The US is susceptible to a pandemic with massive death rates. So it was in 2019 in the report of the secret service coordinator. He was fired. A guest post.
Intelligence agencies are used to making the headlines when they don’t do their jobs properly. But after US President Donald Trump disregarded their warnings about Covid-19 for months and his government ignored their evidence of the threat of a pandemic in general, it is time to give the services the recognition they deserve.
It should come as no surprise that Trump disregarded services information about the coronavirus threat throughout January and February. Trump made it clear a long time ago that he is not interested in opinions that contradict his point of view.
This year, the bill for Trump’s war on intelligence is due. The price is overworked health systems and loss of life. The US intelligence agency had given early warnings and even delivered the enemy’s battle plan: they had described exactly how a new kind of corona pandemic would go. Nevertheless, the wannabe war president remained inactive.
Most Americans will never see the raw data and detailed analysis the President receives every day. This is why the public reports of the chiefs of government are so important, especially when they reveal the presidential ignorance itself.
Of course, public reports cannot fully reveal the problems that intelligence agencies are dealing with. But as someone who has worked on dozens of CIA public reports, I know that professional analysts do their utmost to accurately reflect classified information despite measures to protect its sources and methods.
Note the National Intelligence Coordinator’s annual threat report to Congress, which has been postponed indefinitely this year. In the 2019 report that angered Trump so much, then-intelligence coordinator Dan Coats reaffirmed intelligence agencies’ assessment that Russia had intervened in favor of Trump in the 2016 election, and warned that Trump’s “male friendship” with North Korean dictator Kim Jong- un have not reduced the country’s nuclear ambitions. Most importantly, the intelligence coordinator’s annual threat report repeatedly warned of a global pandemic.
A pandemic had been in the threat report since 2009
The intelligence services rang the alarm bells for the first time immediately after President Barack Obama took office in January 2009. At the time, then intelligence coordinator Dennis Blair said, “The most pressing transnational health challenge for the United States is still the potential for a major pandemic, with the lead candidate being a highly lethal influenza virus.” After the swine flu outbreak (H1NI) in 2009, Blair intensified his warnings and highlighted the potential of a pandemic to destabilize the economy.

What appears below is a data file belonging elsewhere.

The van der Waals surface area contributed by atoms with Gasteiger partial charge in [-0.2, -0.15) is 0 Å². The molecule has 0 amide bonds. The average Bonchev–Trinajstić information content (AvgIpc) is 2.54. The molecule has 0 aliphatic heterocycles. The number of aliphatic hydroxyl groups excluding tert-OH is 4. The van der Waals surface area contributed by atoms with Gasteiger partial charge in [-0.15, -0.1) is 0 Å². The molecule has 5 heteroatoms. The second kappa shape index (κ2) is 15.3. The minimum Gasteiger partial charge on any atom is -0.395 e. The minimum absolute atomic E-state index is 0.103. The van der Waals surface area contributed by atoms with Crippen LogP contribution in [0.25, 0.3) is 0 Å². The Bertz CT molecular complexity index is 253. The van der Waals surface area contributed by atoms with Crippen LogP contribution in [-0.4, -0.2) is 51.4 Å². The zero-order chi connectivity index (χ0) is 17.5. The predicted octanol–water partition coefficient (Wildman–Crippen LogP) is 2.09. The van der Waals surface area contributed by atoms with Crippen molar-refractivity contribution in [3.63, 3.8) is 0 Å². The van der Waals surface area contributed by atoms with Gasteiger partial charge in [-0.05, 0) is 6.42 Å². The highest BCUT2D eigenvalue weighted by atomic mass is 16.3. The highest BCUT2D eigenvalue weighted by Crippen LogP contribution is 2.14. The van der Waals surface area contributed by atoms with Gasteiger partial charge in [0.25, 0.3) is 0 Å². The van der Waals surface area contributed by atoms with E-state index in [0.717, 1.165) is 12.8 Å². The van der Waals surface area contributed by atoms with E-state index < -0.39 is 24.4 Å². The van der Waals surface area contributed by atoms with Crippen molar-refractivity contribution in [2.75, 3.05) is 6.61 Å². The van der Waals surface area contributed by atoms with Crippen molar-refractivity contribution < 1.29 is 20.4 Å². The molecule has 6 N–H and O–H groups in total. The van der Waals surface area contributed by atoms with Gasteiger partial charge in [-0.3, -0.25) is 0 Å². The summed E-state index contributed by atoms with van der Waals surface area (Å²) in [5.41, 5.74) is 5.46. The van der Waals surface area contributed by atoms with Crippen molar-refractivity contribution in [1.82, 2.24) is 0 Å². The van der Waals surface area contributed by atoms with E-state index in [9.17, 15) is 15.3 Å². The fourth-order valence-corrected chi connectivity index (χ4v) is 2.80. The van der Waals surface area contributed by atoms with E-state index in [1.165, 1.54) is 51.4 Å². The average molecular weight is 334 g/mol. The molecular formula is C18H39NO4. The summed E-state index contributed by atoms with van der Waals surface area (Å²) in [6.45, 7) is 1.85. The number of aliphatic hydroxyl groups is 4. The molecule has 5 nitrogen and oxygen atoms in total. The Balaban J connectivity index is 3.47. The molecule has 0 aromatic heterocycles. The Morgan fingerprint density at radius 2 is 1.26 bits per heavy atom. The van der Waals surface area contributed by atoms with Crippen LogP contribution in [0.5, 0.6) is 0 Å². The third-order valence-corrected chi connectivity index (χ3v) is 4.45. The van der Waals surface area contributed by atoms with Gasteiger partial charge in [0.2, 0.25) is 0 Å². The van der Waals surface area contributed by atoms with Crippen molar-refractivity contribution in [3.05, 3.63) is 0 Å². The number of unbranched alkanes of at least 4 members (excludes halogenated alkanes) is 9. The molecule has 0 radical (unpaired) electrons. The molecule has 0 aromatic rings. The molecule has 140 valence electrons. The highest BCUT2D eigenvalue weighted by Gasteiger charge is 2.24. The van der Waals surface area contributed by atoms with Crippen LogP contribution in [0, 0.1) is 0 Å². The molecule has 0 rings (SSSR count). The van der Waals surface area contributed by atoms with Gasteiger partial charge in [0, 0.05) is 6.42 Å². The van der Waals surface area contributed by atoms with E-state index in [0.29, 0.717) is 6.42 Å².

Blair’s successor James Clapper delivered the same message in March 2013. Clapper made it clear: “This is not a hypothetical threat.”
Trump received the same message in May 2017 when Coats pointed to a World Bank assessment that a pandemic would cost the world around five percent of GDP. Coats reiterated his warning in 2019: “The US and the world remain vulnerable to the next flu pandemic or widespread outbreak of an infectious disease that can lead to massive death and disability rates, severely affect the global economy, strain international resources, and call for help could strengthen the United States. ”
Is anyone surprised that Coats’ successor is not bothering to report this year?
However, the National Security Coordinator’s annual assessments are not the only publicly available reports that show the extent of Trump’s negligence in the face of the pandemic. Every four years, the National Intelligence Council, the leading analytical body of the US intelligence services, publishes, under the title Global Trends, a forecast of the factors that are expected to have a say in the coming decades.
The timing is no coincidence: the strategic outlook appears at the time of the change of government and offers the presidents a long-term international perspective on the basis of which they can formulate or revise their national security goals.
Trump has described the Covid 19 pandemic as an “unforeseen problem” that “emerged from nowhere”. The authors of the last three Global trends would deny that, and the same goes for the hundreds of experts they use to help them make their analyzes.
“Travelers could transmit the virus symptom-free”
For example, consider the almost prophetic Global Trends 2025 report of 2008, which warns: “The appearance of a novel, highly contagious and virulent human respiratory disease for which there are no adequate countermeasures could lead to a global pandemic.”
According to the authors, the threat would probably “occur in an area characterized by high population density and close human-animal contact, as is the case in many areas in China and Southeast Asia”. Even if you limit international travel, “travelers with mild symptoms or who are symptom-free can spread the disease to other continents”.
Trump has missed numerous opportunities to effectively address the Covid 19 crisis. The health and economic consequences that we are now experiencing have long been predicted. However, US intelligence analysts could not foresee that America would be struck with a president who is willing to sacrifice so many lives on the altar of his ego.
– Kent Harrington was a senior analyst with the CIA and served as the National Intelligence Officer for East Asia, head of the Asian station and director of public affairs for the CIA.
– From the English by Jan Doolan. Copyright: Project Syndicate, 2020. www.project-syndicate.org